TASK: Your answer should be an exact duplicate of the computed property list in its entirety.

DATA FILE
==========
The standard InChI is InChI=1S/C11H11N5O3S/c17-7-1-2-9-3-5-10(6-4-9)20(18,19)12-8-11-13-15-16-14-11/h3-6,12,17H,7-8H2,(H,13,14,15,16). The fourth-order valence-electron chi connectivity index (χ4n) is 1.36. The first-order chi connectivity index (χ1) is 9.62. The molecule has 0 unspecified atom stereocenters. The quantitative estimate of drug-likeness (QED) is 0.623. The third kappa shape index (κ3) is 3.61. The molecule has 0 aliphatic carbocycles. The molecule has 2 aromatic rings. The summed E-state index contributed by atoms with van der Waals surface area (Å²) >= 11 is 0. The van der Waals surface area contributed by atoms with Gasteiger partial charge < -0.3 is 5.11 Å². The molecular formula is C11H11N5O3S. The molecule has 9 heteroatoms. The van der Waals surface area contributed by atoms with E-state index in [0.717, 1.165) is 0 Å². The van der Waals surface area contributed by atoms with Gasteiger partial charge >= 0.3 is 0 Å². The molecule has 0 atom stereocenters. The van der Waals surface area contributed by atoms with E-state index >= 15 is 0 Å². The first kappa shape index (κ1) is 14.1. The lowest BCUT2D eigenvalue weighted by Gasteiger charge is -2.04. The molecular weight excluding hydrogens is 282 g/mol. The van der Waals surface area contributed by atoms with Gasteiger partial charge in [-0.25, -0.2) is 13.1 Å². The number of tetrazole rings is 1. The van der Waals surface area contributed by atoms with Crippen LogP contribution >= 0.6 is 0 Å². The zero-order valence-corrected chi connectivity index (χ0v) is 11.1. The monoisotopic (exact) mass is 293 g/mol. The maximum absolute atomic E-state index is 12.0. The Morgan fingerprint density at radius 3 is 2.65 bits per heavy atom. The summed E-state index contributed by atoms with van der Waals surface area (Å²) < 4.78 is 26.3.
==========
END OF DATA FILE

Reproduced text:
The standard InChI is InChI=1S/C11H11N5O3S/c17-7-1-2-9-3-5-10(6-4-9)20(18,19)12-8-11-13-15-16-14-11/h3-6,12,17H,7-8H2,(H,13,14,15,16). The fourth-order valence-electron chi connectivity index (χ4n) is 1.36. The first-order chi connectivity index (χ1) is 9.62. The molecule has 0 unspecified atom stereocenters. The quantitative estimate of drug-likeness (QED) is 0.623. The third kappa shape index (κ3) is 3.61. The molecule has 0 aliphatic carbocycles. The molecule has 2 aromatic rings. The summed E-state index contributed by atoms with van der Waals surface area (Å²) >= 11 is 0. The van der Waals surface area contributed by atoms with Gasteiger partial charge < -0.3 is 5.11 Å². The molecular formula is C11H11N5O3S. The molecule has 9 heteroatoms. The van der Waals surface area contributed by atoms with E-state index in [0.717, 1.165) is 0 Å². The van der Waals surface area contributed by atoms with Gasteiger partial charge >= 0.3 is 0 Å². The molecule has 0 atom stereocenters. The van der Waals surface area contributed by atoms with E-state index >= 15 is 0 Å². The first kappa shape index (κ1) is 14.1. The lowest BCUT2D eigenvalue weighted by Gasteiger charge is -2.04. The molecular weight excluding hydrogens is 282 g/mol. The van der Waals surface area contributed by atoms with Gasteiger partial charge in [-0.25, -0.2) is 13.1 Å². The number of tetrazole rings is 1. The van der Waals surface area contributed by atoms with Crippen LogP contribution >= 0.6 is 0 Å². The zero-order valence-corrected chi connectivity index (χ0v) is 11.1. The monoisotopic (exact) mass is 293 g/mol. The maximum absolute atomic E-state index is 12.0. The Morgan fingerprint density at radius 3 is 2.65 bits per heavy atom. The summed E-state index contributed by atoms with van der Waals surface area (Å²) < 4.78 is 26.3.